Subscribe to get tough, fair journalism seven days a week.
Subscribe today

Keizer’s first families, Part 1: The Keizurs and Pughs

Bounded on the west by the Willamette River, on the east by the Burlington Northern Railroad tracks, on the north by Clear Lake and Buena Crest, and on the south by the City of Salem is the community of Keizer where about 20,000 people make their home.

In the early 1850’s only 18 families laid claim to the Keizer area, their lands totaling approximately 7,655 acres. However, some of these donation land claims included parts of other communities-Hayesville, Clear Lake, Chemawa, and North Salem. But now, the City of Salem has extended its boundaries to such an extent that the claim of one of the Keizurs for whom the community named is almost wholly within Salem.

Two families between them owned more than half the Keizer area. The KeizursÑparents, sons, and daughters had 2,415 acres altogether; and the PughsÑmother and sons-owned 1,912 acres.

The southwest quarter of Keizer was settled by the Keizurs. (This is the spelling they used, although various military and land records show the name as Keizer, Kizer, Kisor, Kaiser, or Keizer. Daisy Keizur Barrett and Ginger Powers, who researched their family, found 15 spellings in all.)

Altogether there were 1,358 acres shown in the names of Thomas, John, and P. C. Keizur. Furthermore, Beda Anne Keizur was married to John Ford, and together they owned 638 acres immediately north of the other Keizur claims, and included the present Keizer School grounds. Matilda Caroline Keizur married Samuel Penter and the couple had a 417-acre claim immediately south of that of Matilda’s brother, P. Cicero.

Thomas D. Keizur was born in Buncomb County, North Carolina in 1793. In 1812 he married Mary Girley (also spelled Gurley or Gooley), whose birthday was identical to his. In 1828 they moved to Gilestown County, Tennessee with their little ones. Then in 1833 the family moved to Arkansas where they lived until 1842 when they started out for Oregon.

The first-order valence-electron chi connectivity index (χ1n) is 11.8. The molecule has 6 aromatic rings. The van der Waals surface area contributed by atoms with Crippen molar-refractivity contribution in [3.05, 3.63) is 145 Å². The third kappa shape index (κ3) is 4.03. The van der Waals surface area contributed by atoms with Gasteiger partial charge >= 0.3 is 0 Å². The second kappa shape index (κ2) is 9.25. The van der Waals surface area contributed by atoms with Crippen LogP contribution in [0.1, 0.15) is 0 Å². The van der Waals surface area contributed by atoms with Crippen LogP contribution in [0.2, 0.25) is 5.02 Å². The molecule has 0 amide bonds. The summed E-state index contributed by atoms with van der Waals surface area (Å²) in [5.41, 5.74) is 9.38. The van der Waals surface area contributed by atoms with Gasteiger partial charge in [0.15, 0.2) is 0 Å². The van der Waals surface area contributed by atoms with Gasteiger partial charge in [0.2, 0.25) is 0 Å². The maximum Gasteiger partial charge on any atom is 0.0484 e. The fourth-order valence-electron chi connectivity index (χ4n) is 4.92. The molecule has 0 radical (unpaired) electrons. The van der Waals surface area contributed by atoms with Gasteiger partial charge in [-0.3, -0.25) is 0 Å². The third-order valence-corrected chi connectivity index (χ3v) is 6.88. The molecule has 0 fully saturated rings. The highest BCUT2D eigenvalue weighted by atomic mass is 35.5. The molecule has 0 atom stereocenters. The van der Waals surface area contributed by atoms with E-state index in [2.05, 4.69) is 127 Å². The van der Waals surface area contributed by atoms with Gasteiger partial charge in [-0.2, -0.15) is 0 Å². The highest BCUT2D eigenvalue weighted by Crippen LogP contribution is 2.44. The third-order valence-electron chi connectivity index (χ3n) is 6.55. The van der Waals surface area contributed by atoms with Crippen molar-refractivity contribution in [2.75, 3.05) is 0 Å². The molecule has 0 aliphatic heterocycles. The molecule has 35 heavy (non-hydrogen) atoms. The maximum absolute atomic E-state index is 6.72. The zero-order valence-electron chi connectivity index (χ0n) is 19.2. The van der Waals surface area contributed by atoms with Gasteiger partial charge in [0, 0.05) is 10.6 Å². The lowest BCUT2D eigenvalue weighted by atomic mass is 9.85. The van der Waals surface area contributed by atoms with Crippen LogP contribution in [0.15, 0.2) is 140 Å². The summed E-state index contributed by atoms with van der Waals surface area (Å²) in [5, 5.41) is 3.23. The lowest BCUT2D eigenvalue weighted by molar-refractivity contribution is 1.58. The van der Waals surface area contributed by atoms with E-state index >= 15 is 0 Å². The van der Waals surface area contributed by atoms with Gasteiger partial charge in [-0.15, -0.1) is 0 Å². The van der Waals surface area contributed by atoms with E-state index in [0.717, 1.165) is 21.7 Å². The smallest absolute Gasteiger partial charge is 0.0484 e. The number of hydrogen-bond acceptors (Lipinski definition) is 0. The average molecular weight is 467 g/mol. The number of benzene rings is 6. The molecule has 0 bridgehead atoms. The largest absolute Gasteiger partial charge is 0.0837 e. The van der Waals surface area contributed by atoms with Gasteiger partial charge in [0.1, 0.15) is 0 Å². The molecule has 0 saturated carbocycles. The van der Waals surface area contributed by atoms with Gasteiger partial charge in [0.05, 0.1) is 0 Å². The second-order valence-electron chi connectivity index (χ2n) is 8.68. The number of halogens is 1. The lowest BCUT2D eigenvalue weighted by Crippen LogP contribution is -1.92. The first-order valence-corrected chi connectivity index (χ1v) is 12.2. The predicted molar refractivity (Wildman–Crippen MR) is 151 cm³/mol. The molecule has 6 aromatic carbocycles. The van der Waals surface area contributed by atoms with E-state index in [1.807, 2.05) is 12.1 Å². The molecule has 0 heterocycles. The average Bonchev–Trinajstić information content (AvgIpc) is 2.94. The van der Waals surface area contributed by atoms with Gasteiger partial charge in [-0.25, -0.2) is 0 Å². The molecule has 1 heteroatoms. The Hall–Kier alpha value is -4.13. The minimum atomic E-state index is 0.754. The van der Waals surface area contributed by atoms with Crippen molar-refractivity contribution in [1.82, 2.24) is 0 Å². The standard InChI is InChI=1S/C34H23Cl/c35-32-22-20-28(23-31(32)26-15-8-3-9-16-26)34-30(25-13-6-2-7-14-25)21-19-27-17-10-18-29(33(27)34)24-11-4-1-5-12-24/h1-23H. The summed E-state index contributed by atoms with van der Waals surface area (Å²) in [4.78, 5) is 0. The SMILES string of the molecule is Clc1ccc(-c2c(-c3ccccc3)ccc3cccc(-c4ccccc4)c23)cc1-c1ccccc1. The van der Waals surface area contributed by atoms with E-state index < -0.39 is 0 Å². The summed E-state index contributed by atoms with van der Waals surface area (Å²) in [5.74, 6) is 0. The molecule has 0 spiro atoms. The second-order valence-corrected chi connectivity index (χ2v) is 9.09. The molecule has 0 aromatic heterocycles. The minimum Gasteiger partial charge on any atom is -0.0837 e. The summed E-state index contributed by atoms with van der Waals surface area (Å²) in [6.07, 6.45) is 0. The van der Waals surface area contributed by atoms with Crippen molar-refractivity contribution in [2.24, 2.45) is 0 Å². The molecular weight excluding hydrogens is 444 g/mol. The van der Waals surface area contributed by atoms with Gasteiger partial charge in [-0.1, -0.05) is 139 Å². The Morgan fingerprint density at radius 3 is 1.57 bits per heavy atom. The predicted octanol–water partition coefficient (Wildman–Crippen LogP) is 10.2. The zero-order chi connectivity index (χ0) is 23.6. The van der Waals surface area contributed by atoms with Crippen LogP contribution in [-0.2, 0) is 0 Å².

Thomas Dove Keizur

By that time they had ten children, five boys and five girls. The youngest was only a year old and the oldest two girls were married. All the Keizurs, married and unmarried, were in the Applegate train, of which Thomas Keizur was a leader.

They left on May 20, 1843, and arrived in Oregon that fall just when there was difficulty with the Indians which led to the death of George W. LeBreton, clerk and recorder. The alarm resulted in the formation of a company of Oregon Rangers numbering 25 men, and Thomas Keizur was chosen captain. Fortunately, this first company was never called into service.

Mary Guirley Keizur

In later years John served in the Rangers as first sergeant and Cicero as a second sergeant.

When the first general election was held in May 1844 Thomas was elected a member of the legislative committee and served through the 1846 term. He voted with the majority to make Oregon a dry country.

The legislative session of 1851-52 appointed T.D. Keizur, along with Matthew Patton and Daniel Mathey, to locate and establish a territorial road from Lafayette in Yamhill County to Salem “faithfully and impartially…on the nearest and best route…crossing the river at Matheny’s ferry (Wheatland Ferry).” Records show that Aaron Purdy served as commissioner for this road instead of Keizur.

When the proposed location became known, there was a strong protest from the Keizurs who immediately circulated a petition against it as the road would come between John Keizur’s house and the river and create a hardship in watering the cattle. Thomas Keizur’s name appears on this petition, along with those of P. C. and John Keizur; Sam Penter and John Ford, sons-in-law of Thomas; and about a hundred other pioneers. The road was never built and to this day Keizer has only one main north-south road.

John Keizer was 19 years of age and Cicero was 15 when the family arrived in Oregon.

On May 5, 1850, Cicero married Sarah Woodside and settled his 160-acre land claim that same year. His claim was the farthest south in the Keizer area and extended from the river past the present location of the School for the Deaf to a short distance east of the railroad tracks.

John married Mary Jane Herren on March 27, 1851, and they settled their 590-acre claim that year.